France bans burqas in public though law may face challenge

PARIS — The French Senate on Tuesday overwhelmingly voted to ban the wearing of the Islamic all-body veil, or burqa, in all public places.

Following the passage of the bill in the National Assembly in July, the ban is now scheduled to come into law early next year, after six months of mediation and briefings on what the law entails.

The law will impose a fine of 150 euros (about $192) or a lesson in citizenship on any woman caught wearing the burqa outside her home.

A man convicted of forcing a woman to wear the garment, meanwhile, would be liable to a fine of up to 30,000 euros (about $39,000) and a one-year prison sentence.

The approval of the bill, by a vote of 246 to 1, was widely expected, since the ruling UMP party has a sizable majority in the body and the opposition Socialists said they would not oppose it.

The law declares that "no one may wear a garment aimed at concealing his face in a public area."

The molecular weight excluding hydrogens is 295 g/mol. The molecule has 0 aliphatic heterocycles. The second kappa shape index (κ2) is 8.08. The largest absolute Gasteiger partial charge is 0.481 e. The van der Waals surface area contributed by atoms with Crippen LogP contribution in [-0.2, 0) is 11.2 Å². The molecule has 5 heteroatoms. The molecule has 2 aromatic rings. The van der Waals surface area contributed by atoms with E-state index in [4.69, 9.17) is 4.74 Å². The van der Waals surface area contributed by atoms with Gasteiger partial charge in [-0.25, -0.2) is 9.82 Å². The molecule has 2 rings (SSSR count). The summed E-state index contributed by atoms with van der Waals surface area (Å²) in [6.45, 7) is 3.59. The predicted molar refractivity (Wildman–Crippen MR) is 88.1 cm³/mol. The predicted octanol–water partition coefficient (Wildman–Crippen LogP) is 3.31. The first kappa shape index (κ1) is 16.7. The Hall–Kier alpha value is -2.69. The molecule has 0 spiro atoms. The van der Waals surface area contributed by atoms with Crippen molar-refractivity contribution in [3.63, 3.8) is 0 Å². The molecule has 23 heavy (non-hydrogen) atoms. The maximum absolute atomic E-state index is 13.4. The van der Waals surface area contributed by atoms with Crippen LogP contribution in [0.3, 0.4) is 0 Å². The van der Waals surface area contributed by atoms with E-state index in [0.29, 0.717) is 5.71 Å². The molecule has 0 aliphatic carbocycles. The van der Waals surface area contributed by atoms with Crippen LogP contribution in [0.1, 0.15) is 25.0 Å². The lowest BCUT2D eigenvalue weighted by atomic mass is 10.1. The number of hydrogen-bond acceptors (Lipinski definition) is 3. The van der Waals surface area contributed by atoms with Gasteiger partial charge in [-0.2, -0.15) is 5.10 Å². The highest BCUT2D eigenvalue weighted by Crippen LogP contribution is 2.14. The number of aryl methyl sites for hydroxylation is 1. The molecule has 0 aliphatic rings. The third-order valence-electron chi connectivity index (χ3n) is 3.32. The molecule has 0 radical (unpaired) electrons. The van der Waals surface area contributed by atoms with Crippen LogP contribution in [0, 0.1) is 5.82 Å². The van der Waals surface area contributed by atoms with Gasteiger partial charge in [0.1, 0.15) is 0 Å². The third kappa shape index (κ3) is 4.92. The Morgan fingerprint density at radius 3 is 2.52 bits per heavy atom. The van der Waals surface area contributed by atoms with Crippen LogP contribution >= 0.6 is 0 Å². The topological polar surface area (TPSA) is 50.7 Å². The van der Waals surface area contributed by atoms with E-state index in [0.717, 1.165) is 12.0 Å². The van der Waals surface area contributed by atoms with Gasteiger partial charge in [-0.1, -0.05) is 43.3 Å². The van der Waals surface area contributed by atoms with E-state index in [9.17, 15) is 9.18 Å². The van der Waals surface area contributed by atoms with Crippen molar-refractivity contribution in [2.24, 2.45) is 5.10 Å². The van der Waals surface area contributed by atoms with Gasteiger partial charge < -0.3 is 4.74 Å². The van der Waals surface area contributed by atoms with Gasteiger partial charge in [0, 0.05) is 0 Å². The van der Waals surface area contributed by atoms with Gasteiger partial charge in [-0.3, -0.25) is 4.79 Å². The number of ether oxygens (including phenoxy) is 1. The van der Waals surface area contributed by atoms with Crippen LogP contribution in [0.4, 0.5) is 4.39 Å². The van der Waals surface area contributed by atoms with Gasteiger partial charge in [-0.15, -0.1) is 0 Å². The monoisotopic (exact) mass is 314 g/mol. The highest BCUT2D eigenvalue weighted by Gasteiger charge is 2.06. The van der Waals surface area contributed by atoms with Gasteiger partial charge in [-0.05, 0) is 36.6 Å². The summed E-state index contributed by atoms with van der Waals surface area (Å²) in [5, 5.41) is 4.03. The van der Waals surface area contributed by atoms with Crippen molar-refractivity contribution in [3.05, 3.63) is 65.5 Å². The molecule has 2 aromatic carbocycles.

It does not, therefore, target the burqa specifically, but can also be applied to a demonstrator or anyone else who conceals his face with a hood and bandana.

The bill was intentionally worded in a vague manner to avoid charges that it specifically targeted the Islamic community.

However, Socialists as well as France's highest administrative body, the Council of State, have warned that a total ban on full-body Islamic veils in public risks being found unconstitutional.

The Council of State warned earlier this year that even a limited ban would be difficult to enforce, since it risks violating the French constitution and the European Convention for the Protection of Human Rights.

During the brief debate on the bill, Justice Minister Michele Alliot-Marie addressed this criticism, arguing that living in France with an uncovered face was "a question of dignity and equality."

She maintained that the ban as proposed by the government "is based on a constitutional foundation, public social order."

"Concealing one's face under the all-body veil is contrary to the public social order," Alliot-Marie said.

To test the constitutionality of the law, the speakers of both houses of parliament brought it before the French Constitutional Council, the highest court in the land.

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